For Jaime Maussan, a Mexican journalist and longtime UFO enthusiast, they are one of the most important discoveries in the history of humankind.
But for many scientists these two tiny mummified bodies with elongated heads and three fingers on each hand, images of which were beamed around the world this week when they were presented to Mexico's Congress, are an already-debunked - perhaps criminal - stunt.
At Maussan's office, in the Mexico City business district of Santa Fe, staff members carefully carry the two closed boxes with glass lids containing the bodies into a green-screened studio, where Reuters had exclusive access on Friday.
Everyone huddles around to get a better look. The bodies appear ancient and share characteristics with humans: two eyes, a mouth, two arms, two legs. Maussan claims they were found around 2017 in Peru, near the pre-Columbian Nazca Lines.
He says he can prove they are unlike anything known on Earth. On social media and in the hearing, he shared scientific analysis and study results he argues proves the bodies are about 1,000 years old and not related to any known Earthly species.
One of them, described by Maussan as a female, was discovered to have eggs inside, he said.
"It is the most important thing that has happened to humanity," Maussan, 70, said of his crusade to bring awareness to the findings, sitting in his office that is heavily decorated with colorful alien-themed artwork and paraphernalia.
"I believe that this phenomenon is the only one that gives us the opportunity to unite," he added.
Elsa Tomasto-Cagigao, a respected Peruvian bio-anthropologist, is frustrated such claims are still being given publicity, citing similar alleged finds that were found to be frauds.
"What we said before still stands, they are presenting the same rehash as always and if there are people that keep believing that, what can we do?," she said by phone. "It is so crass and so simple that there is nothing more to add."
Previous such finds have been dismissed by the scientific community as mutilated mummies of pre-Hispanic children, sometimes combined with bits of animal parts.
David Spergel, former head of Princeton University's astrophysics department and chair of a NASA report into unidentified anomalous phenomena, said on Thursday that such samples should be made available for testing by the world's scientific community.
Maussan shared on social media and in his presentation the results of DNA and carbon dating tests that he said he commissioned on "the beings."
A Mexican scientist, at the request of Reuters, reviewed the results and concluded they indicated normal life on Earth.
Maussan told Reuters on Friday that the test results were not directly related to the two bodies that he showed Congress this week, however. In fact, he said, they were conducted on an entirely different body, known as Victoria that remains in Peru.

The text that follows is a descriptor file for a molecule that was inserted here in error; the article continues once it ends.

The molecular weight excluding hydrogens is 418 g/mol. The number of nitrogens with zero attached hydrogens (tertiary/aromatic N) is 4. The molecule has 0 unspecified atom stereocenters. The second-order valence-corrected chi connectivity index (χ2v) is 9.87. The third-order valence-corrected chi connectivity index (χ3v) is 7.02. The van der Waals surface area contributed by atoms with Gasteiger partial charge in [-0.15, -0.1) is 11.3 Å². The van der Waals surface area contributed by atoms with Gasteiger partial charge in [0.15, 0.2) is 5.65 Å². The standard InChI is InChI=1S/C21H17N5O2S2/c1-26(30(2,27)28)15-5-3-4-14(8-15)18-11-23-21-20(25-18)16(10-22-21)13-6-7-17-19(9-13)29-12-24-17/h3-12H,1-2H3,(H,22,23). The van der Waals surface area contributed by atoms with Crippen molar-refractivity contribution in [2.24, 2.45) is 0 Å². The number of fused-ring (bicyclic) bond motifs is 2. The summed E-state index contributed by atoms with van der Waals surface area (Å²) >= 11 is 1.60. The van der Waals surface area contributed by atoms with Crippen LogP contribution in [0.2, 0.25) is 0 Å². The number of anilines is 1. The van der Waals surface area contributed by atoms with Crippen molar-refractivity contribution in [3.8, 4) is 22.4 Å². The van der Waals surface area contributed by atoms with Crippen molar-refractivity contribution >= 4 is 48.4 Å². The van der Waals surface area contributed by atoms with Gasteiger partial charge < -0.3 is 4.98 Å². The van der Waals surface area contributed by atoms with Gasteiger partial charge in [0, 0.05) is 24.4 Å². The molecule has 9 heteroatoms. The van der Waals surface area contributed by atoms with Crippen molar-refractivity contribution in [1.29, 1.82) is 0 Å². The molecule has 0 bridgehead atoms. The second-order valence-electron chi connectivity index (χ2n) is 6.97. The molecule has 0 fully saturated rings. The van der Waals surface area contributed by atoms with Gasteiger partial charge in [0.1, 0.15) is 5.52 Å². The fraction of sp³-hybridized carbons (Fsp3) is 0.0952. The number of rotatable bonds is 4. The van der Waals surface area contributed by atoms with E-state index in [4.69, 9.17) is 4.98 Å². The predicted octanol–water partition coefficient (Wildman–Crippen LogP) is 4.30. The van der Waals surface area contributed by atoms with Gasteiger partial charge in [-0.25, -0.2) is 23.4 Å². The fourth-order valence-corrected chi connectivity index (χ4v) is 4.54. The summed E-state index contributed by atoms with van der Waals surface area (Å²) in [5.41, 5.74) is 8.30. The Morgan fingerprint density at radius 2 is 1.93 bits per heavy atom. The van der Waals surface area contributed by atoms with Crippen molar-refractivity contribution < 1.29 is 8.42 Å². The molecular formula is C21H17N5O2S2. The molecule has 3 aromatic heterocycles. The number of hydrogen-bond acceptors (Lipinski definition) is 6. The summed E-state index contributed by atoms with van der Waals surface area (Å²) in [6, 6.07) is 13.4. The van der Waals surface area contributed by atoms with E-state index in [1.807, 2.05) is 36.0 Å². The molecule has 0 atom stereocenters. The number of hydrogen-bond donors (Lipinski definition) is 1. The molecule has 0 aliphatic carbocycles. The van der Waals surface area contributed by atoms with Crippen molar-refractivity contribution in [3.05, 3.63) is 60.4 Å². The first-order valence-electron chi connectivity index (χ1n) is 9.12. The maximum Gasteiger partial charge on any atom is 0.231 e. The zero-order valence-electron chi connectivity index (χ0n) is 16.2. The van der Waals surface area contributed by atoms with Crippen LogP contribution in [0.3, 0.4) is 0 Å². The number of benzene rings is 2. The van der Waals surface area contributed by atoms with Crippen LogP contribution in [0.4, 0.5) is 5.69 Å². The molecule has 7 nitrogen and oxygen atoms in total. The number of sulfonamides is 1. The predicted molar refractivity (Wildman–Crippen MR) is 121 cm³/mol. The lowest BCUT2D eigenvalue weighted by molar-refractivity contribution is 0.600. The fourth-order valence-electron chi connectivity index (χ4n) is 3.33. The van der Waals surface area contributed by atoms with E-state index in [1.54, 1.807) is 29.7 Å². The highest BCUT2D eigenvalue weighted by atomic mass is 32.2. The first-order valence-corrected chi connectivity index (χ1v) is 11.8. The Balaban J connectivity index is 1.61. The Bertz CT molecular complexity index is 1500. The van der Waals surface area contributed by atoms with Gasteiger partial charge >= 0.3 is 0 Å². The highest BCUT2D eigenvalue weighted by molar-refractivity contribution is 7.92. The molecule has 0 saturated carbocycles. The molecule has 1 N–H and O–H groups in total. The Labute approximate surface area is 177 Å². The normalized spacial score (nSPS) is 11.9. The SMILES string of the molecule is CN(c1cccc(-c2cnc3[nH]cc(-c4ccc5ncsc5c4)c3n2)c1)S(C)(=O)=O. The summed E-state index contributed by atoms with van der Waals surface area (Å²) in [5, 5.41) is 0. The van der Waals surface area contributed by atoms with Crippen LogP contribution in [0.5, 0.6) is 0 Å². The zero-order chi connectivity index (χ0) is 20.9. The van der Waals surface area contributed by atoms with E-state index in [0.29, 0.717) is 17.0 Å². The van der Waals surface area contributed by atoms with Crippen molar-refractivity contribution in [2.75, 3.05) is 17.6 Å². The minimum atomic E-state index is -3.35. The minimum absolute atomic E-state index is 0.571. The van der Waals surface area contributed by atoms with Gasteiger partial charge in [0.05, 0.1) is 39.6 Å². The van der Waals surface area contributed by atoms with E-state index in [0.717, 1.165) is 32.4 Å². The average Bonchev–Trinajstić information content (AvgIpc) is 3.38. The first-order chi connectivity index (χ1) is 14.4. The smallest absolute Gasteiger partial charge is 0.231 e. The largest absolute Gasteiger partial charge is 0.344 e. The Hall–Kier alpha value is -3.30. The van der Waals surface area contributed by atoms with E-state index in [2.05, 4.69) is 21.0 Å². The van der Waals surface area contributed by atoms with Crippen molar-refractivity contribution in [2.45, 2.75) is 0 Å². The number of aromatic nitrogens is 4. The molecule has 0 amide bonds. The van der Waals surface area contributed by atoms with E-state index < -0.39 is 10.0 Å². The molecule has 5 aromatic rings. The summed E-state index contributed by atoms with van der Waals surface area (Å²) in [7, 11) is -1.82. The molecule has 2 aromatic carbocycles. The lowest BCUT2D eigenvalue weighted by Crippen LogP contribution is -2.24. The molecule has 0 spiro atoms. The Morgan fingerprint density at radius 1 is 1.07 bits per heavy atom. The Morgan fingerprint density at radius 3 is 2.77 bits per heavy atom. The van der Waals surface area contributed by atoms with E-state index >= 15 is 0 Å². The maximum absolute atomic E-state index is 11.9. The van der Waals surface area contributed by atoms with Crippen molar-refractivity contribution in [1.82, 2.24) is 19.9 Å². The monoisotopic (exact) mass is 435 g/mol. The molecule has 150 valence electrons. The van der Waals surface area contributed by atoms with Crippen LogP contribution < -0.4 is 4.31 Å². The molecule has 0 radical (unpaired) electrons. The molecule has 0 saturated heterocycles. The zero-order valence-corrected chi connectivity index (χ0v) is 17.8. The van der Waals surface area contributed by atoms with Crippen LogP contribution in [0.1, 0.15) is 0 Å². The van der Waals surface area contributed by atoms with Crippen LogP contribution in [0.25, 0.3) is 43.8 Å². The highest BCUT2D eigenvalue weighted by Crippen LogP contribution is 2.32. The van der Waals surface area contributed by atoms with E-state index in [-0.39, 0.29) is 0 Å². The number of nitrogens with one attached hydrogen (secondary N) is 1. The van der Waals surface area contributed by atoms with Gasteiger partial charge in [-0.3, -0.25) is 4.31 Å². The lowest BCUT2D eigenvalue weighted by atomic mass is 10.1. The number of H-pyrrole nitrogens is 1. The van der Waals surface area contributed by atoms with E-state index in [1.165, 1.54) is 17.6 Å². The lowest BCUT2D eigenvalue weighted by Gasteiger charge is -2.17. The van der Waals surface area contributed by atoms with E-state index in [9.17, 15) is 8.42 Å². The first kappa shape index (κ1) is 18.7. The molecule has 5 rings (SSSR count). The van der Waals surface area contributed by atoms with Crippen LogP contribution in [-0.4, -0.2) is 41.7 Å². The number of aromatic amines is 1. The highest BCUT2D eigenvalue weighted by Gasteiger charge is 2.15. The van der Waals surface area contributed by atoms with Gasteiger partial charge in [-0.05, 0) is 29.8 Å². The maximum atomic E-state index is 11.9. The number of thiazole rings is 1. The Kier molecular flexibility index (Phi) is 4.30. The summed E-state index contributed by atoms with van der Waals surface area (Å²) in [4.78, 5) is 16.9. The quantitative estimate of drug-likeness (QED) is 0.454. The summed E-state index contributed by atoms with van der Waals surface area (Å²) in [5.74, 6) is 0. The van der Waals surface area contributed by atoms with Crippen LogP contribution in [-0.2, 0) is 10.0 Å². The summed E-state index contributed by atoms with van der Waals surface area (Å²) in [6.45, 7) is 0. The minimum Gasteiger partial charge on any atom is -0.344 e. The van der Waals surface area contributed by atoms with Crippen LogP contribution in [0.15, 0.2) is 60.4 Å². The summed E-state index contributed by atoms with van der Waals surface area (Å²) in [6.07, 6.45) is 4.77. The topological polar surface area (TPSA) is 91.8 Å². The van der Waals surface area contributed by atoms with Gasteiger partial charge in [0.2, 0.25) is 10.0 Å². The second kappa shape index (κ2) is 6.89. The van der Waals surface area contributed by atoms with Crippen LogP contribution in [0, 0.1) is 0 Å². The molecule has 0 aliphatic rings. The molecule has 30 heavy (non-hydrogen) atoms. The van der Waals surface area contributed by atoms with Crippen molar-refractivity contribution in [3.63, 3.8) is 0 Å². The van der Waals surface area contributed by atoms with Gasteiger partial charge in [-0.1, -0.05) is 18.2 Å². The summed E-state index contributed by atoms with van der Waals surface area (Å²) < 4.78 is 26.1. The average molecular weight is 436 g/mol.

"They were found in the same place. They have the same physical appearance, they are the same," Maussan said of Victoria and the two bodies he presented in Mexico. Testing was not done on those two bodies in order to avoid damaging them, he said.
Maussan is no stranger to controversy. He has made claims about other remains in the past that have been widely criticized. He participated in a 2017 TV documentary about other remains found near the Nazca Lines, which experts like Tomasto-Cagigao and paleontologist Rodolfo Salas-Gismondi have said appeared to feature doctored mummies. Now, he has angered Peruvian officials.
Peruvian Culture Minister Leslie Urteaga has questioned how the specimens, which she said were pre-Hispanic objects, left Peru and says a criminal complaint has been filed.
"I'm not worried. I have done absolutely nothing illegal," Maussan said.
How the bodies arrived in Mexico is a question he says he cannot answer. Borrowed by Maussan for the hearing, they are in the possession of a Mexican man, who was in Maussan's office on Friday and who declined to be identified.
When asked how the bodies - whom he called Clara and Mauricio - came to be in his possession, the man replied only that he would reveal all "at the appropriate time."
Jose de Jesus Zalce Benitez, Director of the Health Sciences Research Institute of the Secretary of the Navy, participated in the congressional hearing, bolstering Maussan's claims. Now joining him at his office, he calmly explained his interpretation of the science.
"Based on the DNA tests, which were compared with more than one million species ... they are not related to what is known or described up to this moment by science or by human knowledge," he said.
Julieta Fierro, the scientist at Mexico's National Autonomous University's (UNAM) Institute of Astronomy who reviewed Maussan's test results for Reuters, sees far less mystery in the data.
She said that the presence of carbon-14 in studies done by UNAM proves that the samples were related to brain and skin tissues from different mummies who died at different times.
The proportion of the radioactive carbon-14 isotope that is absorbed by living organisms into their tissue decays over time, which allows scientists to determine the approximate year of death of the specimen.
On other planets, the amount of carbon-14 in their atmospheres would not necessarily be the same as on Earth, she said.
All in all, the results "do not show anything mysterious that could indicate life compounds that do not exist on Earth," Fierro said.